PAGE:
If you’re planning a trip to Cuba you’re in for a treat: Cuba is unlike any country you’ve ever visited before. From the 1950s American cars to the single family mansions in the Vedado neighborhood of Havana to the cobblestone streets of Trinidad there is literally a photo opportunity at every corner. But preparing for a trip to Cuba is unlike any sort of preparation you’ve likely done before. Not being mentally prepared for what Cuba will bring could, unfortunately, damper your trip. But rest assured this guide will give you the mental awareness you’ll need on how to prepare for a trip to Cuba!
Prepare for the Unexpected
Prepare for something you, well, can’t prepare for? Yes, exactly! When traveling in Cuba things will happen that you will need to take in stride with a smile. Your taxi might break down, water in your casa/hotel might not be working on a given day, power might go down in your neighborhood for an unknown period of time, certain foods (fish, pork, etc.) might not be available at a restaurant on a given night due to a shortage, or a restaurant might be closed altogether with no reason given. You will need to take all these things in stride and understand they are out of your control. Unexpectedness should only add to the excitement of your trip to Cuba, not take away from it.
The Pace is Slow
Latin American culture is more laid back than ours in the U.S. and, in general, pace of life is too. But, in Cuba, the pace is even slower than other Latin American counterparts. That bares emphasizing again: the pace of life in Cuba is slow, very slow. And this applies to everything: service in restaurants, paying for an item at a store, exchanging money, waiting for a bus, waiting for a band to take the stage at a venue, or a taxi driver taking a “less than optimal” route to your final destination. Things in Cuba are not rushed, nor should you be since you’re on vacation. Being ready for a slow pace will surely help you prepare for a trip to Cuba.
Prepare to be Disconnected
In today’s internet-runs-everything life it seems almost surreal to go an hour let alone a day without Facebook, Snapchat, etc. So do you think you can handle an entire trip to Cuba without internet access? Well, your internet tolerance (or lack thereof) might be put to the test because that’s exactly what might happen. WiFi is only available in hotels or select hot spots around the country and cell service is spotty (and expensive) so if you’re staying in a casa you might only get online a handful of times. However, it’s not the end of the world. Going 5, 6 or even 9 days without internet is an amazing experience and you’ll realize how much of your time is “wasted” browsing Facebook, etc. Thus, your trip to Cuba should be spent as follows: disconnect from WiFi and reconnect with what’s around you!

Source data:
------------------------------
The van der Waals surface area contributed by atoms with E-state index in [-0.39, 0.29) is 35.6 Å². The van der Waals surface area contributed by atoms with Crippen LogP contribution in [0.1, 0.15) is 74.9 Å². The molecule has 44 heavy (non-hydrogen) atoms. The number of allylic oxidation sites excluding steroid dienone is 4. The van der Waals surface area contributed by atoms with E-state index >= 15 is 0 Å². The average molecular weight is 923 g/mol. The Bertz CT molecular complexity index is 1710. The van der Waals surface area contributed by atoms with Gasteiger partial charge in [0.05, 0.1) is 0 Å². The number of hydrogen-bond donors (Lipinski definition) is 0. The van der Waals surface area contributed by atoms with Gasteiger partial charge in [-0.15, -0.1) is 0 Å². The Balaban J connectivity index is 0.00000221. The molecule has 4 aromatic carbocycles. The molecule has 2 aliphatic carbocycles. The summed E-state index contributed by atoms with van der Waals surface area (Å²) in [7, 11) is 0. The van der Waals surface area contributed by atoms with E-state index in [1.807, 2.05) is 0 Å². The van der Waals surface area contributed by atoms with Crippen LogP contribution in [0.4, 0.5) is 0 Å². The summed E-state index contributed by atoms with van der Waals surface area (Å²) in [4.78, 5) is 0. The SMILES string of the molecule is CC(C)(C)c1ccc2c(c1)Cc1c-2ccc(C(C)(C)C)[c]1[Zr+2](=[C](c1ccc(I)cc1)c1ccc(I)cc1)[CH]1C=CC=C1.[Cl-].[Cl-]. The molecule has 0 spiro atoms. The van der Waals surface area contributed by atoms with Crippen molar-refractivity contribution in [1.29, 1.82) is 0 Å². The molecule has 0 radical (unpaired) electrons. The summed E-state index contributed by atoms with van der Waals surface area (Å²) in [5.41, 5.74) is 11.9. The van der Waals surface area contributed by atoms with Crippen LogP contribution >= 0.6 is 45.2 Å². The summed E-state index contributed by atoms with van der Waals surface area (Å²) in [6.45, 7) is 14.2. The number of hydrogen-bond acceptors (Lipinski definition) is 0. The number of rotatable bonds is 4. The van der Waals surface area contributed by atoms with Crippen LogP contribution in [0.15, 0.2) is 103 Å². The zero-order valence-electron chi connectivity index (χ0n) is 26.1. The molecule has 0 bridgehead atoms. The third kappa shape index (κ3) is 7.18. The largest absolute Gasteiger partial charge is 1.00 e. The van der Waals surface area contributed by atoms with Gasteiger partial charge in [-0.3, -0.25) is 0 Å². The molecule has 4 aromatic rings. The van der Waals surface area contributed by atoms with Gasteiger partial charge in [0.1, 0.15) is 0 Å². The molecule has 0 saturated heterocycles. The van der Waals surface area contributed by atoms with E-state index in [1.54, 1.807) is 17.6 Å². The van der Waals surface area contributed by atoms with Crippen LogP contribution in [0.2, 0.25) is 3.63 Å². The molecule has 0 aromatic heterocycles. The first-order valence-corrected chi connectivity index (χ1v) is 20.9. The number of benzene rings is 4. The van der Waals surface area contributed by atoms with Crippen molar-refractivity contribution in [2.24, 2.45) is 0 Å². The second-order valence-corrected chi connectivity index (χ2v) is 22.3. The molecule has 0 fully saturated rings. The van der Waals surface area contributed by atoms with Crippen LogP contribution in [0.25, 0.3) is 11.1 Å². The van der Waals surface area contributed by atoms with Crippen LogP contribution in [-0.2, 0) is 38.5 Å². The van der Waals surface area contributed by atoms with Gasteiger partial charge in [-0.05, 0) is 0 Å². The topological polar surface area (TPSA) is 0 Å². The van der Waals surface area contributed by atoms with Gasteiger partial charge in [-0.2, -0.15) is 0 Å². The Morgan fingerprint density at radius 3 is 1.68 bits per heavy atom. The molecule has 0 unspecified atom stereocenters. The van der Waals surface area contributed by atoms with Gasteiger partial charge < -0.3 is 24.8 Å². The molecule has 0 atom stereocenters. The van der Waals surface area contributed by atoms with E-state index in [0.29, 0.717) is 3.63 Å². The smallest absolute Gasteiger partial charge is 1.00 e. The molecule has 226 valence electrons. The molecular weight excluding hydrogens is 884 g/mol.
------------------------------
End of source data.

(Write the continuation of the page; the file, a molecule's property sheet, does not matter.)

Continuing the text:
Understand the Accommodations
On your trip to Cuba you will either be staying in a (government) owned hotel or a (privately) owned casa particular (loosely equivalent to a Bed & Breakfast). In either scenario you should prepare for something less than what you might find in other countries with similar ratings. The hotels in Cuba, almost all rated 4 and 5 stars, are not really on the same level as equivalently ranked hotels in other parts of the world. If you only stay in 5 star luxury hotels when traveling, Cuba is probably not the best place for you to visit (right now). Casas, on the other hand, are in (old) homes and while they are clean almost all were built pre 1950s. As long as you prepare for basic amenities (A/C, running water, a bed, clean sheets and towels) you will thoroughly enjoy your stay at a casa. In fact, staying at a casa is a very special experience in Cuba as you will have the opportunity to live like a local! Hence, set your accommodation expectations in line with (current) conditions and your trip to Cuba will be outstanding!
The Cuban People are Amazing
It’s as simple as that: the Cuban people are amazing. They are some of the kindest, smartest, most generous and honest people you will ever meet in your travels. They are resourceful (making much with very little) and will go out of their way to help you. While the Cuban people do not have much in the way of material possessions they will make you feel at home. You’re in for a truly, special feeling on your trip to Cuba.
Prepare for a Trip to Cuba
Knowing what to expect on your trip to Cuba will make your experience that much more meaningful. Now you are mentally ready to take on Cuba and have the absolute best time. Drink (plenty) of mojitos, dance salsa with locals along the Malecon, practice your Spanish with very fast speaking Cubans, and smoke a real Cuban cigar.
While Jon lives in New York City he loves traveling the world, experiencing new cultures and finding those off the beaten path hikes. When not traveling he's most likely improving (his oft bad) fantasy baseball team